"That day was really kind of impressive," Haley said, "and something I took note of. When you see that kind of relationship and subtle leadership, you just saw the connect those guys had with him and they would do anything for him, whatever he needed. He'd probably done it 15 time for all the individual workouts he did, and they were all there early and showed up on cue and were already loosened up when he got there. A lot of times at those workouts you are waiting for guys to get here and standing around and they don't start on it. I thought that was an important little thing, all the way back in the process. Just a sign of things to come."

Mayfield is already eliciting the same kind of response from the Browns. Given the depth this organization sunk to, it's hard not to get caught up in the hype and hysteria. Mayfield himself doesn't seem like one to get too caught up in it, however, and the future in Cleveland appears brighter than at any time since they re-entered the NFL as an expansion team.

"There hasn't been one time when I haven't had confidence in him," Haley said. "In the preseason, and in practice, it hasn't always been perfect, and I was as interested as anybody if the size limitations would be an issue with the bigger defenders, but it hasn't been, and there hasn't been one time that I haven't had confidence that he had a chance to make a play."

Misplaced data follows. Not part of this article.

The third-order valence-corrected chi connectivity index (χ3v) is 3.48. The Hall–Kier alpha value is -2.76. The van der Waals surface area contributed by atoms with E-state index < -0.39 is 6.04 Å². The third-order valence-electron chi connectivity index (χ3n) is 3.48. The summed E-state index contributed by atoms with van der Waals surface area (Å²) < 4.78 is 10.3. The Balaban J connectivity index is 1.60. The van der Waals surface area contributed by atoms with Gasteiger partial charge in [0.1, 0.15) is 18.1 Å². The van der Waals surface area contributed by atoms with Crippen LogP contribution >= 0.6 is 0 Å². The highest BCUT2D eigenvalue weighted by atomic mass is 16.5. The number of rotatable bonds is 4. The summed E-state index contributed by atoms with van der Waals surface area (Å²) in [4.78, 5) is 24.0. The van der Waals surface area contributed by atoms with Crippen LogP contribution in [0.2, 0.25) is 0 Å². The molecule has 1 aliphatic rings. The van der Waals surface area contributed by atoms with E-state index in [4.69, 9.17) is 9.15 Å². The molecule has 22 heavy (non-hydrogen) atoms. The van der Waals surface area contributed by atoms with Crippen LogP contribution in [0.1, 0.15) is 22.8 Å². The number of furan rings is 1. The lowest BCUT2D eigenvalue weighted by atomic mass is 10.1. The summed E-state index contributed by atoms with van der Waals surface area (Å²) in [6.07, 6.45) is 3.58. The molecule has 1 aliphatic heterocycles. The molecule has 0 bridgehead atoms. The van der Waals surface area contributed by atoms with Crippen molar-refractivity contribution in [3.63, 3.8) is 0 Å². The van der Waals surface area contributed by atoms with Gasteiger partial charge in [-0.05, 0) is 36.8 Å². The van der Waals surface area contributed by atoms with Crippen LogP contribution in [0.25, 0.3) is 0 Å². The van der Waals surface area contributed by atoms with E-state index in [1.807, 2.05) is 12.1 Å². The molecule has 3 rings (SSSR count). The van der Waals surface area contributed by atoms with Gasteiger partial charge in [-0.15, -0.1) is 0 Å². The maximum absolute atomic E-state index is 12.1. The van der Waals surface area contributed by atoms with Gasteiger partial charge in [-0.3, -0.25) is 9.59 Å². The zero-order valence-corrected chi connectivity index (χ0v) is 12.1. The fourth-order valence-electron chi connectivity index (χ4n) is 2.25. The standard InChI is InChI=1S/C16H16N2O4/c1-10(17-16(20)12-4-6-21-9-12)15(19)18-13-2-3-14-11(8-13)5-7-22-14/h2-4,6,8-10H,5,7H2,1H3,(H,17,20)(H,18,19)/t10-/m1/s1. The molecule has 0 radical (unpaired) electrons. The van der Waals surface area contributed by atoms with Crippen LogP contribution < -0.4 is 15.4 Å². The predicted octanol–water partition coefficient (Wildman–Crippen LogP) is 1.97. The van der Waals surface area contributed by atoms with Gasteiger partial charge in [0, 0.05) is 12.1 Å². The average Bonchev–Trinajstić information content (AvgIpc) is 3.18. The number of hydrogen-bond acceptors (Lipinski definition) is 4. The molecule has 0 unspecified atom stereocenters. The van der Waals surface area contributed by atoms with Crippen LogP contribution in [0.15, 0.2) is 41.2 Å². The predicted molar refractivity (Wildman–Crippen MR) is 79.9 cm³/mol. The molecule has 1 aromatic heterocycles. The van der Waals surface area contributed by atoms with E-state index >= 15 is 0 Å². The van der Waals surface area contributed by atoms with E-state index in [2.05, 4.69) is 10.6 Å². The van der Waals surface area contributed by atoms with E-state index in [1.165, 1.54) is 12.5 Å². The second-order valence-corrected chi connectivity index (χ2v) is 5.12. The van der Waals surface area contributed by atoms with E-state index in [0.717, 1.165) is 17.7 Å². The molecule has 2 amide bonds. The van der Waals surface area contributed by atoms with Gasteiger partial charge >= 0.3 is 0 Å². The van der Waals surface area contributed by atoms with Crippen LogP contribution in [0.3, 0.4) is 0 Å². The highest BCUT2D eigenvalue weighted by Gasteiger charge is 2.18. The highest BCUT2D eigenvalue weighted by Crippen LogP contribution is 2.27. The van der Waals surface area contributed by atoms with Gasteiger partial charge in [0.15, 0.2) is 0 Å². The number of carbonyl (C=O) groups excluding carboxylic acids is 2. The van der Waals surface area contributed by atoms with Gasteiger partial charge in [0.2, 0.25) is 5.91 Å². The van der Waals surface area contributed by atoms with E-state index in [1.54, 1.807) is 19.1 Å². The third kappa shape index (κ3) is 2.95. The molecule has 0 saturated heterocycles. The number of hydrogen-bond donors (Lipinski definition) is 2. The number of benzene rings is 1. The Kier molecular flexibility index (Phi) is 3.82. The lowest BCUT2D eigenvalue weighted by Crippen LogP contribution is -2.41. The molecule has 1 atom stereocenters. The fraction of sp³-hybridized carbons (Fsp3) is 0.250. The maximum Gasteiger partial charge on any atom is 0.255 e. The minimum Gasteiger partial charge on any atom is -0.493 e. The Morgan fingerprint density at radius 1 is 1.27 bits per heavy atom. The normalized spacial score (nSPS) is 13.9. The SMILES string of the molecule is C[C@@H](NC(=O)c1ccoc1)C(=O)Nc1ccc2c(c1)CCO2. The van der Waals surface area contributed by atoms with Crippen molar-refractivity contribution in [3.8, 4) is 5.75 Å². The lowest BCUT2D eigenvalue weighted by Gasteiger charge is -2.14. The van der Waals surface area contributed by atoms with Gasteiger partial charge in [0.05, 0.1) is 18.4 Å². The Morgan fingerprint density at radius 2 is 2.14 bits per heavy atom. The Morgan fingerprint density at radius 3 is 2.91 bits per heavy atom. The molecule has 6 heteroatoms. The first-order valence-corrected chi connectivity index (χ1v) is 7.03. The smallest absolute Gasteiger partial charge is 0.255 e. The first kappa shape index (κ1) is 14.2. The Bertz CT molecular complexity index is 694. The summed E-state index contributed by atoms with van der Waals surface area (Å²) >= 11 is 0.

DC Al Holcomb keeping Cardinals in games

It's been a tough start for the Arizona Cardinals, who finally won a game in Week 5, but that shouldn't take away from the job being done by defensive coordinator Al Holcomb. The Cardinals have barely scored at all – they rank dead-last with 58 points scored (Buffalo is next-worst with 63) and dead-last in time of possession (23:53, with Miami ranking 31st at 26:40) – and get no help from the offense, but are hanging around in games due solely to the work of the defense.

Rookie head coach Steve Wilks was smart to delegate to Holcomb, and – despite having recent first-round picks like Deone Bucannon and Hasaan Reddick not fit the scheme and providing very little – this unit is exceeding what could be expected of them. Holcomb has been moving Patrick Peterson all over the place to negate match-ups, he has turned Josh Bynes into a difference-maker at linebacker, and since a tough start in the first two weeks the Cardinals are allowing just 18 points per game their past three weeks (again, despite being on the field the entire game).

Getting this group to stick together in a new regime after such a brutal start – outscored 58-6 in the first two weeks – is no small accomplishment

More notes